“There are no little people. I joined a band 30 years ago because I liked that band. It doesn’t make me any more or less of a person because of that. It’s just what I do and it worked out well. It doesn’t elevate me as a person. In fact it would be really sad if I was to the point where I felt I was slightly elevated above others. That’s just not the case. I’m just a person like anybody else. I have to go to the shops like anybody else. I really am no different. 

Just in a touring environment, if people want to come up to me, it’s not like I can’t give them five minutes of my day. That’s ridiculous. Anybody ever wants to speak to me that feels like speaking to me they don’t even have to give it a second thought, just come up and speak to me.”

While I probably could have continued speaking with Barney for another hour or more, eventually our discussion did have to end, but not before asking the “most important question” of the interview: what is his favorite dinosaur?

“That’s a good question because I’m big on evolution and dinosaurs. I would probably say diplodocus. Big, mellow, plant-eating dinosaur. Very, very gentle and some might say lumbering, but very peaceful. It seems! As far as we know in the dinosaur world.”

Napalm Death’s mini-album, “Resentment is Always Seismic…A Final Throw of Throes” came out on Friday, February 11th, so definitely go check it out if you haven’t already. Napalm Death will also be doing an insane amount of touring over the next year or so with dates all over North America and Europe, including headlining dates, dates with Arch Enemy, Behemoth and Unto Others, and MORE headlining dates, in that order – so grab your tickets and say hi to Barney if you can. 

Napalm Death – Live 2022:

Fri 04.03.2022 Leeds (UK) – Boom Leeds

Sat 05.03.2022 Leeds (UK) – Boom Leeds – Sold Out!

Fri 11.03.2022 Oxford (UK) – Academy 2

Sat 12.03.2022 Buckley (UK) – The Tivoli

Fri 18.03.2022 London (UK) – The Underworld

Sat 19.03.2022 Liverpool (UK) – Academy 2

Fri 25.03.2022 Torquay (UK) – The Foundry

Sat 26.03.2022 Wolverton (UK) – The Craufurd Arms

Arch Enemy & Behemoth + Napalm Death, Unto Others – “The North American Siege 2022”:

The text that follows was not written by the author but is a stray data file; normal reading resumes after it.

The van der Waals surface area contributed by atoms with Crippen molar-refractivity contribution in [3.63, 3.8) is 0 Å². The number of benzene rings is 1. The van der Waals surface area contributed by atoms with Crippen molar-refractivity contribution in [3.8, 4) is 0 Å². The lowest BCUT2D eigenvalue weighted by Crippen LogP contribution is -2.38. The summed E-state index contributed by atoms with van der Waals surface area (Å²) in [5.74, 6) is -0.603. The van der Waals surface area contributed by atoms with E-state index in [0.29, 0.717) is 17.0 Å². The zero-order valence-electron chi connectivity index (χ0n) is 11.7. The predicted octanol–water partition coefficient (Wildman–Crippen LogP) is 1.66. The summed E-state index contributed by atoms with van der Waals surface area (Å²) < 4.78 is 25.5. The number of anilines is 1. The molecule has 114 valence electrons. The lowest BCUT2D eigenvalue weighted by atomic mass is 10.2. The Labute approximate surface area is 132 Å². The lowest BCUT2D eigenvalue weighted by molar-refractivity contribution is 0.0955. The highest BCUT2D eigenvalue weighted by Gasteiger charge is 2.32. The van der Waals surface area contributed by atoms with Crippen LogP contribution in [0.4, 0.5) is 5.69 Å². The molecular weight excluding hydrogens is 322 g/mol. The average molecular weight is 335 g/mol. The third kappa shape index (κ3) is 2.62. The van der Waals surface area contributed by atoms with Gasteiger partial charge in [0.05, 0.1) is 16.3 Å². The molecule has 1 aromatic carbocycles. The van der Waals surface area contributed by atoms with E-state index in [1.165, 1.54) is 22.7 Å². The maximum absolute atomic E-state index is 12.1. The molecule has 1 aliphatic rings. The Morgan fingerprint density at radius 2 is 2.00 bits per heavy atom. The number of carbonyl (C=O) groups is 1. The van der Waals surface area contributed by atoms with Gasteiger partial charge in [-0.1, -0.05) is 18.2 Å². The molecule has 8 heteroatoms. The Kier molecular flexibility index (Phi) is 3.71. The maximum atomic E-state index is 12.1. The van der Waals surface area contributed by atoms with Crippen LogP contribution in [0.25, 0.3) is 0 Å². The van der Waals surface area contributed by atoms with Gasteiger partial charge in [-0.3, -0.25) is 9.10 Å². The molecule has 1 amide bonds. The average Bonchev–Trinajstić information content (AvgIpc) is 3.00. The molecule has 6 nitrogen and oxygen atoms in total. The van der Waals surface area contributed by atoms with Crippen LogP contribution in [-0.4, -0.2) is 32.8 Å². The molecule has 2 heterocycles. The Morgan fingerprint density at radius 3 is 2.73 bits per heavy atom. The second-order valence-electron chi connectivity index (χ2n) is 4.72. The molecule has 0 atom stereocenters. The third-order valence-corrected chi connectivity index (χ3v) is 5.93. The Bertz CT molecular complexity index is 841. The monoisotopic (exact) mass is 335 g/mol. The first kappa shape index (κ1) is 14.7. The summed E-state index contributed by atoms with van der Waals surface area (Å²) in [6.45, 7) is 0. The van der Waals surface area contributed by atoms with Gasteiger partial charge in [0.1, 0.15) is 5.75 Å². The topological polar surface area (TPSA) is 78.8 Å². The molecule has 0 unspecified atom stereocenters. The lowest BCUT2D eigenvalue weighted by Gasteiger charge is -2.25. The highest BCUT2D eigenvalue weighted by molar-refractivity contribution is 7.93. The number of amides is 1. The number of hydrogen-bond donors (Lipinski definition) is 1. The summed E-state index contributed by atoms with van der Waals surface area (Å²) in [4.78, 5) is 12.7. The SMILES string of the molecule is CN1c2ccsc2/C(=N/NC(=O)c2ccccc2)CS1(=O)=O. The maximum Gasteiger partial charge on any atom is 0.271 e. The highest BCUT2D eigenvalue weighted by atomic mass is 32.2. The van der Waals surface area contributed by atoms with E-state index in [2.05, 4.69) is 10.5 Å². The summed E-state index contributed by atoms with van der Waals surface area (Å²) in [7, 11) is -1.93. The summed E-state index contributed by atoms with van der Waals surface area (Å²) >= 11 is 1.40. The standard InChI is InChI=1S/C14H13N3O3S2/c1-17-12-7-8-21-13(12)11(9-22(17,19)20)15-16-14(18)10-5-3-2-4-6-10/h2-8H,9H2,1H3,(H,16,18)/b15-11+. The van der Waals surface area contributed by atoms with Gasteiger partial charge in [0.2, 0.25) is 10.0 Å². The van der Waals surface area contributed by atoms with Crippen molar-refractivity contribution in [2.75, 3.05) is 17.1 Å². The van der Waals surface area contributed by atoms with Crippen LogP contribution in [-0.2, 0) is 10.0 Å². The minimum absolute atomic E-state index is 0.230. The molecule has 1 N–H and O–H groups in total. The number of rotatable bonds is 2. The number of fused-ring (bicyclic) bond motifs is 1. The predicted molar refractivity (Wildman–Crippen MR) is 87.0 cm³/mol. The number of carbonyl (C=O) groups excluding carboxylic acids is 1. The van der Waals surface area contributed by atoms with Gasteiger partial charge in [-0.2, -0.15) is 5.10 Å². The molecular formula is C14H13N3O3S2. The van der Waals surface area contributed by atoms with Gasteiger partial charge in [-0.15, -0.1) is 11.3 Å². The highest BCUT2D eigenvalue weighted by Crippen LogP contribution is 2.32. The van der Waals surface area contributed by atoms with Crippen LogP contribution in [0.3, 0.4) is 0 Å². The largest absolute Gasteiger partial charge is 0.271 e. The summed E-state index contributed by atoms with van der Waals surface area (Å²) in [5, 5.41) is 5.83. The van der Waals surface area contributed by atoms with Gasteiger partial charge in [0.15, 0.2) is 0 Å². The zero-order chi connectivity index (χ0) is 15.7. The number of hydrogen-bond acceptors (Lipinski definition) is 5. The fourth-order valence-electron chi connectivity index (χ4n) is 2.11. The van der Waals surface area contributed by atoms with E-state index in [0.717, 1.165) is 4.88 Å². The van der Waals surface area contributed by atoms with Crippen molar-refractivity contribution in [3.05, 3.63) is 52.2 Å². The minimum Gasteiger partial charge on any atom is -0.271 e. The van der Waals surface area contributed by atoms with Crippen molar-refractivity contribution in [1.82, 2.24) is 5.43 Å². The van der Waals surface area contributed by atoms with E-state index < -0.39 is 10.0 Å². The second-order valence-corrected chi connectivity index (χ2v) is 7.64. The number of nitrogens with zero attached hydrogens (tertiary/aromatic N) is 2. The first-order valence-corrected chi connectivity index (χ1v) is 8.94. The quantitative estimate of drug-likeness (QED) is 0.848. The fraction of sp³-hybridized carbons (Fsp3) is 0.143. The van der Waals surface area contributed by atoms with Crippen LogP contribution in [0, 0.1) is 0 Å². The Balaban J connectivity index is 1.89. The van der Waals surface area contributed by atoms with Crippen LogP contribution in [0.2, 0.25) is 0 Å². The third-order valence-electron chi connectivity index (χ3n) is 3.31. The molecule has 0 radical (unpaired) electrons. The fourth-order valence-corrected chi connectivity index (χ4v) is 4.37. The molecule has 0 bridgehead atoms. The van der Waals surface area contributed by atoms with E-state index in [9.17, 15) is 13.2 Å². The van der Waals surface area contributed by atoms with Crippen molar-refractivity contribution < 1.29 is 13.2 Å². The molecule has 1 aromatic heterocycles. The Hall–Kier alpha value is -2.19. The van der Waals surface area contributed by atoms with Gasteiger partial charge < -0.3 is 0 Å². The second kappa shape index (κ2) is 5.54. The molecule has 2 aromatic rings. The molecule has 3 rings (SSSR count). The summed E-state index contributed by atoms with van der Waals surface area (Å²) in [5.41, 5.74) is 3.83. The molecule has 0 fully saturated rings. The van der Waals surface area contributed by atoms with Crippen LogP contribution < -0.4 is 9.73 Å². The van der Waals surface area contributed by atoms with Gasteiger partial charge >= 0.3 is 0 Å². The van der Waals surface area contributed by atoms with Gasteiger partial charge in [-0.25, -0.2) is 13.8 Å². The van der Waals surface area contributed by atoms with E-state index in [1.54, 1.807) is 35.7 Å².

Sat 16.04.2022 Tempe, AZ – Marquee Theatre 

Mon 18.04.2022 San Antonio, TX – The Aztec Theatre 

Tue 19.04.2022 Dallas, TX – Amplified Live 

Thu 21.04.2022 St Petersburg, FL – Jannus Live 

Fri 22.04.2022 Atlanta, GA – The Eastern 

Sat 23.04.2022 Charlotte. NC – The Fillmore Charlotte 

Mon 25.04.2022 Toronto, ON – Rebel 

Tue 26.04.2022 Montreal, QC – Mtelus 

Thu 28.04.2022 New York, NY – Terminal 5 

Fri 29.04.2022 Philadelphia, PA – The Fillmore Philadelphia

Sat 30.04.2022 Worcester, MA – Palladium 

Mon 02.05.2022 Chicago, IL – The Riviera Theatre 

Wed 04.05.2022 Denver, CO – Ogden Theatre 

Sat 07.05.2022 Salt Lake City, UT – The Depot 

Mon 09.05.2022 Seattle, WA – Showbox SoDo 

Tue 10.05.2022 Vancouver, BC – Vogue Theatre 

Wed 11.05.2022 Portland, OR – Roseland Theater 

Fri 13.05.2022 Berkeley, CA – The UC Theatre 

Sun 15.05.2022 Los Angeles, CA – The Hollywood Palladium

Napalm Death – “Campaign for Musical Destruction” – European Tour 2023:

Thu 09.02.2023 Eindhoven (The Netherlands) – Dynamo

Fri 10.02.2023 Köln (Germany) – Essigfabrik

Sat 11.02.2023 Berlin (Germany) – Astra Kulturhaus

Sun 12.02.2023 Wrocław (Poland) – Concert Center A2

Tue 14.02.2023 Budapest (Hungary) – Dürer Kert

Wed 15.02.2023 Wien (Austria) – Arena

Thu 16.02.2023 Brno (Czech Republic) – Sono

Fri 17.02.2023 Magdeburg (Germany) – Factory

Sat 18.02.2023 Hamburg (Germany) – Gruenspan

Sun 19.02.2023 München (Germany) – Backstage

Wed 22.02.2023 Besançon (France) – La Rodia

Thu 23.02.2023 Marseille (France) – Le Jas Rod

Fri 24.02.2023 Biarritz (France)- Atabal Biarritz

Sat 25.02.2023 Quéven (France) – Centre Culturel Les Arcs

Sun 26.02.2023 Paris (France) – La Machine du Moulin Rouge

Tue 28.02.2023 Oberhausen (Germany) – Kulttempel

Wed 01.03.2023 Leipzig (Germany) – WERK 2

Thu 02.03.2023 Paderno Dugnano / MI (Italy) – Slaughter club

Fri 03.03.2023 Mannheim (Germany) – MS Connexion Complex

Sat 04.03.2023 Hüttikon (Switzerland) – Meh Suff! Metal-Festival

Sun 05.03.2023 Utrecht (The Netherlands) – Tivoli

Tue 07.03.2023 Bristol  (UK) – O2 Academy Bristol

Wed 08.03.2023 Manchester (UK) – Club Academy

Thu 09.03.2023 Glasgow (UK) – Classic Grand

Fri 10.03.2023 Kingston Upon Hull (UK) – Tower Ballroom

Sat 11.03.2023 Birmingham (UK) – O2 Academy The Institute

Sun 12.03.2023 London (UK) – Electric Ballroom